In an opinion article in the last issue of The Pacific Index, the author writes that he has an issue with how athletic programs, specifically football, were presented at Pacific University through media coverage by local news station, KGW. He wishes the reporter had interviewed coaches or players before doing a “hatchet job” on the program, with the news making it “seem as if rape was a product of the football team.” As a former athlete, I can understand that someone does not want to be pigeonholed into a stereotype or a category. However, if athletes want to combat generalizations, they need to stand up and take proactive measures that better, not only themselves and their teams, but their entire campus community. Athletes need to be more involved and address many issues revolving around sports, masculinity, sexual assault, rape and Pacific.
It does not matter how many good people are on a team. The issue is a sense of entitlement that floods sports from everything from professional leagues to
high school. Research shows that athletes are dramatically overrepresented in instances of assault cases, according to a 1995 article by Crosset and Bennedict. We do not have to go very far back to see how athletes and teams perpetrate a culture of assault. This culture reaches beyond athletes all the way to the coaching staff, with the Penn State football scandal and Jerry Sandusky. Rape culture is real. Rape culture is my friend choosing to wear an extra layer when she goes out in the afternoon because she’s scared to dress how she wants to at night.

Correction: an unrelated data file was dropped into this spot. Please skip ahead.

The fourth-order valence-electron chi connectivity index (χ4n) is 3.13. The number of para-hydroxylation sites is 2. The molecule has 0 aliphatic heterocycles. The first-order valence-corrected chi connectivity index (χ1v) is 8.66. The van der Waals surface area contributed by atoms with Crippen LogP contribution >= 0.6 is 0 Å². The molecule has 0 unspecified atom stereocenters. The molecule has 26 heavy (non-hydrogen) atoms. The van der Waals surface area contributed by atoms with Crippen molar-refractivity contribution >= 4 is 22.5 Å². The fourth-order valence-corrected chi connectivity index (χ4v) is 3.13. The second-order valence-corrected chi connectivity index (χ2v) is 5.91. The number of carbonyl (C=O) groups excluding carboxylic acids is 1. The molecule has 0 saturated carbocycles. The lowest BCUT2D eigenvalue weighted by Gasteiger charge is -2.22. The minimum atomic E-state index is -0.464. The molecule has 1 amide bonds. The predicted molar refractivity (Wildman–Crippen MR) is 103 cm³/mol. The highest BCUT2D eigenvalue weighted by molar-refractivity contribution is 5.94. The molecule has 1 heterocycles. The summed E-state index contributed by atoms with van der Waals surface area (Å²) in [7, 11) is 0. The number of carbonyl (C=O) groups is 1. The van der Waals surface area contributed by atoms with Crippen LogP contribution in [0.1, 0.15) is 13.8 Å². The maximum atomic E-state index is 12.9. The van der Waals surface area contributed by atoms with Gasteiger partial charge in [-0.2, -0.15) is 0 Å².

Ask any girl on campus and they will tell you how they learned to hold their car keys in between their fingers from an early age, in case they were attacked.
Rape culture does not just affect women; men are affected too by rape and sexual assault. In general, people who are affected by non-consensual experiences often choose not to speak out. I would know because I was one of them. Some time ago, I had a sexual experience that turned non-consensual. I know rape culture is real because when I was having sex with someone, it began consensual, but I later felt I could not stop. This person was not forcing me to do anything against my will, but I felt a sense of obligation, a sense that if I tried to vocalize my disinterest in continuing, something bad would happen. That is rape culture. And that is why we need more people to step up and fight for respect on campus. Here’s the thing, individuals do not want to be categorized or generalized as an athlete who does terrible things to people.
That is understandable.
However, people are asking for credit to be given simply for not being a terrible human being. We cannot give credit for the bare minimum, especially when the bare minimum was a requirement by the school and sports team. If the football team, and athletes in general, want to be respected, if they want to rise above accusations and generalizations, then they need to do more for this community. Coaches and players of all teams and sports need to unite and condemn Kasen Kunishima-Takushi and his
actions. Athletes need to become advocates against assault, rape and not just pay lip service.
Simply saying you attended workshops is not enough. Being vocal and being an advocate for your community is essential for creating a safer campus environment. Plus, it’s the right thing to do. This is not about a single person, or a specific team or group at Pacific. This is about the larger campus community and protecting our integrity and safety as a whole. I believe everyone can come together to help this campus become a better, more supportive place. But that requires everyone to come together and help.